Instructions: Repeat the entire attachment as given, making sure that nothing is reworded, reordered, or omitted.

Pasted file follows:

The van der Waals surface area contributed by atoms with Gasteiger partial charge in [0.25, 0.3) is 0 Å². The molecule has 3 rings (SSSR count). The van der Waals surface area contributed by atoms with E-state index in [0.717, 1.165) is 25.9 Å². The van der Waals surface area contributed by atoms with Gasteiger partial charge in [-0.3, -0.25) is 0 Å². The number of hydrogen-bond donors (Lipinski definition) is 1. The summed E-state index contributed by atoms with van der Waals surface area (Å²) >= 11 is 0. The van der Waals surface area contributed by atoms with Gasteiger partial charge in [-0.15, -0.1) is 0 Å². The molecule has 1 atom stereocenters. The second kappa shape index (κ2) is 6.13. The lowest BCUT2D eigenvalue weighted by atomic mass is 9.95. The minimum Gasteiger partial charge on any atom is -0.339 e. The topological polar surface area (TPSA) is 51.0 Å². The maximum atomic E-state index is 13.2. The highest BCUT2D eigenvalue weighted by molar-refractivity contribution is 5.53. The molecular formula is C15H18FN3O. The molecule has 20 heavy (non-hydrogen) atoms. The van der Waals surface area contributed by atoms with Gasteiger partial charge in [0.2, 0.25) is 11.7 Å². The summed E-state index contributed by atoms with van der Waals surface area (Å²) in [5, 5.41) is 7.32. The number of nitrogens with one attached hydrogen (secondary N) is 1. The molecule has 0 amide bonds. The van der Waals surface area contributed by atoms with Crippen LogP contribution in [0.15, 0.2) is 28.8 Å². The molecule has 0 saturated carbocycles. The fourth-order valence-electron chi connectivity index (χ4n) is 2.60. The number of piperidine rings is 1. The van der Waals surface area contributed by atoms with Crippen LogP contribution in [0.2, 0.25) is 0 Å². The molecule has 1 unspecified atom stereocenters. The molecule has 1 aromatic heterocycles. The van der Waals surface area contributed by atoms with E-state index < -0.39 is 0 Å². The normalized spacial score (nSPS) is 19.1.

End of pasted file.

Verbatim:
The van der Waals surface area contributed by atoms with Gasteiger partial charge in [0.25, 0.3) is 0 Å². The molecule has 3 rings (SSSR count). The van der Waals surface area contributed by atoms with E-state index in [0.717, 1.165) is 25.9 Å². The van der Waals surface area contributed by atoms with Gasteiger partial charge in [-0.3, -0.25) is 0 Å². The number of hydrogen-bond donors (Lipinski definition) is 1. The summed E-state index contributed by atoms with van der Waals surface area (Å²) >= 11 is 0. The van der Waals surface area contributed by atoms with Gasteiger partial charge in [-0.15, -0.1) is 0 Å². The molecule has 1 atom stereocenters. The second kappa shape index (κ2) is 6.13. The lowest BCUT2D eigenvalue weighted by atomic mass is 9.95. The minimum Gasteiger partial charge on any atom is -0.339 e. The topological polar surface area (TPSA) is 51.0 Å². The maximum atomic E-state index is 13.2. The highest BCUT2D eigenvalue weighted by molar-refractivity contribution is 5.53. The molecular formula is C15H18FN3O. The molecule has 20 heavy (non-hydrogen) atoms. The van der Waals surface area contributed by atoms with Gasteiger partial charge in [0.2, 0.25) is 11.7 Å². The summed E-state index contributed by atoms with van der Waals surface area (Å²) in [5, 5.41) is 7.32. The number of nitrogens with one attached hydrogen (secondary N) is 1. The molecule has 0 amide bonds. The van der Waals surface area contributed by atoms with Crippen LogP contribution in [0.15, 0.2) is 28.8 Å². The molecule has 0 saturated carbocycles. The fourth-order valence-electron chi connectivity index (χ4n) is 2.60. The number of piperidine rings is 1. The van der Waals surface area contributed by atoms with Crippen LogP contribution in [0.2, 0.25) is 0 Å². The molecule has 1 unspecified atom stereocenters. The molecule has 1 aromatic heterocycles. The van der Waals surface area contributed by atoms with E-state index < -0.39 is 0 Å². The normalized spacial score (nSPS) is 19.1.